Labor continues in special measures for anti-Semitism

Sir Keir Starmer – Jessica Taylor/UK PARLIAMENT

Labor remains in special measures on anti-Semitism even as its two-year action plan is drawing to a close, The Sunday Telegraph has learned.

The party was forced to come up with a plan of action or face legal action after the Equality and Human Rights Commission (EHRC) discovered “serious flaws” under the leadership of Jeremy Corbyn.

The action plan’s two-year monitoring period ended in December 2022 and the equality watchdog is preparing to make a statement to mark its end.

But the EHRC is not yet expected to remove the party from special measures, suggesting that it believes some issues remain unresolved.

Second labor part to be investigated by EHRC

Labor joined the British National Party (BNP) in becoming the second political party to be investigated by the UK’s human rights watchdog, after it launched an official inquiry into allegations of anti-Semitism.

The EHRC in 2009 launched legal action against the BNP over concerns about ethnic restrictions on its membership.

The EHRC announced in May 2019 that it would undertake a comprehensive review of the Labor Party’s approach to anti-Jewish hate claims.

The investigation was intended to determine whether the party or its employees and agents have committed illegal acts, as well as to assess whether Labor’s response to complaints has complied with the law.

The Labor Party’s 16-month review concluded by accusing Corbyn of presiding over “serious flaws” in the system for handling allegations of anti-Semitism.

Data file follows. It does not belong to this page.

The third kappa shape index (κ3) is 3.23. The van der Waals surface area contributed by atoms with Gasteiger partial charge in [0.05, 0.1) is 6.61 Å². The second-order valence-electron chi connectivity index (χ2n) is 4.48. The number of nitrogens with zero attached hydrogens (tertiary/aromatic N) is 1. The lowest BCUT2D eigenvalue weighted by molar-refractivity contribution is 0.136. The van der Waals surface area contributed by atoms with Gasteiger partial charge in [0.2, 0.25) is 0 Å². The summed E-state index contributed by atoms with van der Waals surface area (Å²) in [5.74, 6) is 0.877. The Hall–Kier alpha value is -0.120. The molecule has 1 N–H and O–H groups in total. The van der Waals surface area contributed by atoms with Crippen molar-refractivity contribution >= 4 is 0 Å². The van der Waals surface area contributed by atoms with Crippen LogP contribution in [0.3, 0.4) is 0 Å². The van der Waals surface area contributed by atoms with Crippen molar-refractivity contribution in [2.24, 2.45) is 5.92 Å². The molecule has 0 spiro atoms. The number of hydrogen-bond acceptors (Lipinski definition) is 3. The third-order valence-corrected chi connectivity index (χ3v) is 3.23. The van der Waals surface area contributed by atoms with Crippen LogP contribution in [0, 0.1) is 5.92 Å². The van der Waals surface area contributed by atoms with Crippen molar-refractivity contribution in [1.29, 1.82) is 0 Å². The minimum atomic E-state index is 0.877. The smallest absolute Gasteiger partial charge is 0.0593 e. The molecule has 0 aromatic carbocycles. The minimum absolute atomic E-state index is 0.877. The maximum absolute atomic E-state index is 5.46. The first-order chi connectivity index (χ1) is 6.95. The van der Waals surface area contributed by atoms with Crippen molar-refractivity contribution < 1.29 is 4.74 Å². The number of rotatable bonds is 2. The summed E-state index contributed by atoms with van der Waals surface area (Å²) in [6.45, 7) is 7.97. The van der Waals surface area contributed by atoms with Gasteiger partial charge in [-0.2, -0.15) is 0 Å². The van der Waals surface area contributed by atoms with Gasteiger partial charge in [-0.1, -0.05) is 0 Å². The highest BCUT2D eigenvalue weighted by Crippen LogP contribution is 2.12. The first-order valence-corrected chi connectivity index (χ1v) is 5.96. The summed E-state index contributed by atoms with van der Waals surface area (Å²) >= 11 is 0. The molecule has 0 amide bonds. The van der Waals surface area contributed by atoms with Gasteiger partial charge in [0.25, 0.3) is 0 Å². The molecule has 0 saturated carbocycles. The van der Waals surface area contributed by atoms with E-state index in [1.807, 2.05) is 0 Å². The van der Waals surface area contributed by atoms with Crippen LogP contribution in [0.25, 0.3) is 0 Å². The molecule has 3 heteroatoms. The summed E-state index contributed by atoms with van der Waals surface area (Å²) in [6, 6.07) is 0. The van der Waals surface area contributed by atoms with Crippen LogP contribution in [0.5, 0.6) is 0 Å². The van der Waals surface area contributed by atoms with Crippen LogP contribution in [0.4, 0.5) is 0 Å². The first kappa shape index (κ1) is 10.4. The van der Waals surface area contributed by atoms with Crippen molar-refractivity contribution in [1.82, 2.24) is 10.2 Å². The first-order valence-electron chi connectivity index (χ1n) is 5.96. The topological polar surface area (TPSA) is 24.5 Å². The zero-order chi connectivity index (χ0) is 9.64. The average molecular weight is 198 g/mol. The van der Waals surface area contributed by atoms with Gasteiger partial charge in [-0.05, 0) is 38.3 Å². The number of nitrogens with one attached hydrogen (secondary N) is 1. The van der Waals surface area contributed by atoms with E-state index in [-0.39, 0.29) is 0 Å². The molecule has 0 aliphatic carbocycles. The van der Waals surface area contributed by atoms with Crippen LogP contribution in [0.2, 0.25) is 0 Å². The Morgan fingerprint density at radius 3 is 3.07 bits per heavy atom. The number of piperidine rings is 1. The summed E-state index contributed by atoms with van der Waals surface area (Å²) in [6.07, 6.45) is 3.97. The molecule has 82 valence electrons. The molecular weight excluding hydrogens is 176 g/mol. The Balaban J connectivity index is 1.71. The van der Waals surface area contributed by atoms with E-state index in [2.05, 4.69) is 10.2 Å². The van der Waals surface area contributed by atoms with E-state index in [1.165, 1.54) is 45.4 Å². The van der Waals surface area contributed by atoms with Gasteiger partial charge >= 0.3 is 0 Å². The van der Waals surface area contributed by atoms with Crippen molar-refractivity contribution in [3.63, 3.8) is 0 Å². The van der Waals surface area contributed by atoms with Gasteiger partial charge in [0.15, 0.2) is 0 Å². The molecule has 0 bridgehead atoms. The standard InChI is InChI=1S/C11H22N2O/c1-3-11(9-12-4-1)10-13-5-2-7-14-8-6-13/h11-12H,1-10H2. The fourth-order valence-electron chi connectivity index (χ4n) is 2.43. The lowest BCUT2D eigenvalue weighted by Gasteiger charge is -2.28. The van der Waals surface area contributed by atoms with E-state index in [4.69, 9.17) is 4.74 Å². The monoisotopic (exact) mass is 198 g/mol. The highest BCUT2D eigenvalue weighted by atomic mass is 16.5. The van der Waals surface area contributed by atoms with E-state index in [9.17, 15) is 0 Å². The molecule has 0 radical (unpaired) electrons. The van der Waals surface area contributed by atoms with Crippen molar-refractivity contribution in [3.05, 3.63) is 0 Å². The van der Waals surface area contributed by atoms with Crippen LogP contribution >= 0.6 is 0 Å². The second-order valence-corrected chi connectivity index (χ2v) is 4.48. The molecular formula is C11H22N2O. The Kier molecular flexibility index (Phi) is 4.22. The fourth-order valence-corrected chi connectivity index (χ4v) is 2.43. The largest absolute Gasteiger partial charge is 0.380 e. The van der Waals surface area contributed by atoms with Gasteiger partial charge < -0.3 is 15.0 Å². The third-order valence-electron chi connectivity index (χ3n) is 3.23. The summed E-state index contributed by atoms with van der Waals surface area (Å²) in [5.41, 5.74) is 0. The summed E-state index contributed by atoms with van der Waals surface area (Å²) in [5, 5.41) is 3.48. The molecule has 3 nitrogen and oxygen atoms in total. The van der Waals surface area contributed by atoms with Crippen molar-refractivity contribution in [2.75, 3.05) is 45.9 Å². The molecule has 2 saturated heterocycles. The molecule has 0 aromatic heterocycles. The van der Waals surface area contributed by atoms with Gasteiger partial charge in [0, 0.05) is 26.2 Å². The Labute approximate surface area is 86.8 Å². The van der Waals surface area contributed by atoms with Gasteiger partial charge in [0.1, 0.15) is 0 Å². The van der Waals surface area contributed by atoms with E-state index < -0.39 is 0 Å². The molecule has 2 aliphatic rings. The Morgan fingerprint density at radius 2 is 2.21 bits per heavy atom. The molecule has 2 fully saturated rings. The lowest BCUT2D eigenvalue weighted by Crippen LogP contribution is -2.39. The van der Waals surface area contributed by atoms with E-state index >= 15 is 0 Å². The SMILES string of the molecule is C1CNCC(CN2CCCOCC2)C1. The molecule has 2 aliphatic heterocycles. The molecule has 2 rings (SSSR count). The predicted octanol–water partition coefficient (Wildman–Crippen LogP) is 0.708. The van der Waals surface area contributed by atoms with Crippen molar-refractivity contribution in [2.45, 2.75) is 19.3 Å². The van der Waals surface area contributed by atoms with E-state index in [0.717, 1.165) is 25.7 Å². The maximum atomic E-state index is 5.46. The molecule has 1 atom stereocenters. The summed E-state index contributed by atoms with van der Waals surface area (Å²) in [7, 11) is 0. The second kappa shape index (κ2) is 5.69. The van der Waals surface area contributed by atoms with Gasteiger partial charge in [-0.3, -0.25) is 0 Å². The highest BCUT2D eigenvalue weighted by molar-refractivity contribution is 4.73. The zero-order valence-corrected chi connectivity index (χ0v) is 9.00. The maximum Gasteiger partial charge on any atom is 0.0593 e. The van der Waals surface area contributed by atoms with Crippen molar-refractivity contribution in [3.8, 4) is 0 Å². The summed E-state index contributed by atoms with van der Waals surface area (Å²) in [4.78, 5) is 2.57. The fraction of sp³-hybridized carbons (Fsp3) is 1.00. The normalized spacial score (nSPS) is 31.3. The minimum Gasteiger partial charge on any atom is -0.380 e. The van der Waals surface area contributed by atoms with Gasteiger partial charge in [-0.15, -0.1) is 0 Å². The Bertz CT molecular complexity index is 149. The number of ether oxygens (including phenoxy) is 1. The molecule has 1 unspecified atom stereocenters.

Labor ‘could not prevent acts of harassment and discrimination’

Its damning report, released in October 2020, ruled that the party had broken the law by failing to prevent “acts of harassment and discrimination” and said Corbyn’s leadership “did not do enough to prevent anti-Semitism and, at worst, cases, it could be seen to accept it.”

The researchers pointed to “a lack of leadership within the Labor Party on these issues,” which the report said was “difficult to reconcile with its stated commitment to a zero-tolerance approach to anti-Semitism.”

He said: “The Labor Party must live up to this commitment and recognize the impact that multiple investigations and years of not addressing anti-Semitism have had on the Jewish people.”

The report also added that it “uncovered serious flaws” in the way complaints were handled up to at least 2018.

‘The need for vigilance will not end’

A Labor source confirmed that the party is still in special measures, but added that they are hopeful that they will soon be taken out of it.

“Even when we are, it would not mean the need for surveillance is over, that will be there regardless of the outcome of the review,” they told The Sunday Telegraph.

“Unfortunately, we will continue to discover people in the membership who are anti-Semitic and we will continue to take action against them.”

Sir Keir Starmer used a speech last week at the Labor Party’s annual Conference in London to tell members they must continue to “fight anti-Semitism and change our party.”

He warned that if they don’t, the party would be ineligible, saying: “If we stop for a moment, we give up the right to change our communities, our cities, our country. That is what a party capable of serving the country means.”

Earlier this week, a Labor MP was forced to apologize after calling the Israeli government “fascist” and referring to the country as an “apartheid state”.

Kim Johnson was criticized by Sir Keir’s spokesman for her comments during Prime Minister’s Questions at lunchtime on Wednesday.

It is understood that she was summoned by Labor’s top whip before returning to Parliament later that day to apologize for the comments, which came amid a recent surge in violence in Israel and Palestine.

The Labor Party and the EHRC declined to comment.

Leave a Reply

Your email address will not be published. Required fields are marked *